In the last decade a lot of businesses have migrated online and it’s now commonplace for entrepreneurs to count website development as an integral part of the startup process.
One of the most important but often overlooked parts of a website development project is the creation of Terms of Use page.
Typically website owners pay scant attention to this page because of typical assumptions like:
Does anyone ever read that mumbo jumbo at the bottom of websites?
Do I really need to create a terms of use page for my small scale business website?
Whilst it is not mandatory to create a Terms of Use page, if you’re ever facing a legal battle arising from something related to the content or use of your website a Court will look at your website terms of use to determine the contractual terms between you and the user.
This week we provide some basic guidelines about your terms of use and how to protect your business from liability arising from content or use of your website.
Image result for term of use
Terms of use act as a contract between the website owner and its users.
This contract explains the basic rules of how the website can and can’t be used and anytime someone goes to your website, they are agreeing to be bound by the contract. To limit your liability, it’s important to have some level of control over how your website is used especially where your website allows  user generated content like video sharing sites (Youtube, Facebook) or E-commerce Sites (Amazon, Konga, Jumia etc).
But even if your website doesn’t involve user generated content it is still very important that there is a contract in place setting forth all the rules of using the site.
Basic Elements of Terms of Use
In general, the website terms and conditions should always include basic information on how the website works, how it should be properly used, and what activities are considered violations.
A well-drafted terms of use should identify all the important legal concepts involved with use of the site, and clearly explain how the website complies with the law, as well as what the consequences will be for users that fail to comply with the law. Depending on the type of website it is, there are also many more specific considerations that should be taken care of in the terms of use.
For example, if your website is focused largely on user generated content like YouTube, Twitter, or Facebook, it is essential that the terms and conditions clearly explain what content users are allowed to post and what they’re not allowed to post. You should also be clear about what happens to users that violate the rules.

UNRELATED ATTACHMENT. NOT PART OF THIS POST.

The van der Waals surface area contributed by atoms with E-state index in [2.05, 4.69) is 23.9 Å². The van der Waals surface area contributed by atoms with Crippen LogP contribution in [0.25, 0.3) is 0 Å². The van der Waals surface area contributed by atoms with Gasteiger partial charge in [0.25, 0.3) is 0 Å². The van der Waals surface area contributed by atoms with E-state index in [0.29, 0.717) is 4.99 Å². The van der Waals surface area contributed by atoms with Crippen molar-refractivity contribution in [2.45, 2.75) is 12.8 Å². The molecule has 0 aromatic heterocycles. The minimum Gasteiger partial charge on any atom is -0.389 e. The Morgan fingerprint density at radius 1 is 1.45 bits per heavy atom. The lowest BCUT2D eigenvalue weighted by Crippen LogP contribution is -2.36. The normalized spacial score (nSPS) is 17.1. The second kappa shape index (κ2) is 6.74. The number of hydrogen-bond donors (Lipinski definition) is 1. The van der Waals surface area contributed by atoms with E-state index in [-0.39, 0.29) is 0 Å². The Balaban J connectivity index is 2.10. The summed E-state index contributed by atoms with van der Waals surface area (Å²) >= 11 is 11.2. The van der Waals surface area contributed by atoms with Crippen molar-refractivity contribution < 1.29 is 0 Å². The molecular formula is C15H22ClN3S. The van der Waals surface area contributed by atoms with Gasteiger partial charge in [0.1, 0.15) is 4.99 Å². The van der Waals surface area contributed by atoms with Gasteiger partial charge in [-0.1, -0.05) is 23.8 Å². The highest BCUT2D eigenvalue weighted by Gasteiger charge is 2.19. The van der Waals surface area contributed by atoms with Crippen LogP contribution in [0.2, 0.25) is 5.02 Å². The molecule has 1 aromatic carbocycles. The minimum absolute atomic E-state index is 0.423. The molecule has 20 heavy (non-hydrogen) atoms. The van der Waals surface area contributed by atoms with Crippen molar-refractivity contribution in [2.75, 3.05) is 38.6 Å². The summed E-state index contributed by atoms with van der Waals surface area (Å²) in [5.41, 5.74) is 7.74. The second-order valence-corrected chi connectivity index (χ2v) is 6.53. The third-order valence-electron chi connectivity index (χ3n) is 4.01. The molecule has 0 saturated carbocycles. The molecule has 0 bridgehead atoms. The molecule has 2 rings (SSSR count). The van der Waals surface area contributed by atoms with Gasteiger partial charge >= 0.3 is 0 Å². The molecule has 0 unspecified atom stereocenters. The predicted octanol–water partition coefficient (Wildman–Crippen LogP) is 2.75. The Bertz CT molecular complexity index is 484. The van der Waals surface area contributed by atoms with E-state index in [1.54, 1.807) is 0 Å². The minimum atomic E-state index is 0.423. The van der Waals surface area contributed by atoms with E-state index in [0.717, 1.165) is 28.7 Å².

If your website is an e-commerce business, there are many rules and regulations about pricing, fees, delivery, refunds, cancellations, and more. It is essential that any e-commerce website complies with these laws, and clearly explains its policies on these laws in the terms of use, in order to remain operational.
If you don’t regulate the use of your website, your users are free to use it how they please, including in ways that violate the law and you might be liable for these infractions. The best thing you can do to protect your website from liability is to have thorough, well-drafted terms of use in place. Some of the key provisions of well crafted terms of use include:
Limitation of Liability
Generally, it’s a clause that says you can’t be held responsible for any errors in content. For websites that allow visitors to post content to your website, you need to include clauses that limit your liability from offensive postings.
Intellectual Property
It is important to assert your ownership of all copyrights and trademarks contained in your website.
Privacy Policy
If you are collecting any information from your customers (such as email addresses or credit card information), you need to post a privacy policy. This outlines how information will be used or not used.
It’s also important to make sure that the terms of use are clearly visible and accessible to users from anywhere on the site. Putting a link in the footer is a pretty common and acceptable practice.
One of the simplest, yet most important steps to take to protect you from liability arising from content or use of your website is to have in place terms of use explaining how the site functions and how it is expected to be used. It is wise to have a Terms of Use statement for your website even if chances are that no one will ever read it, but it will certainly come in handy should any issues arise.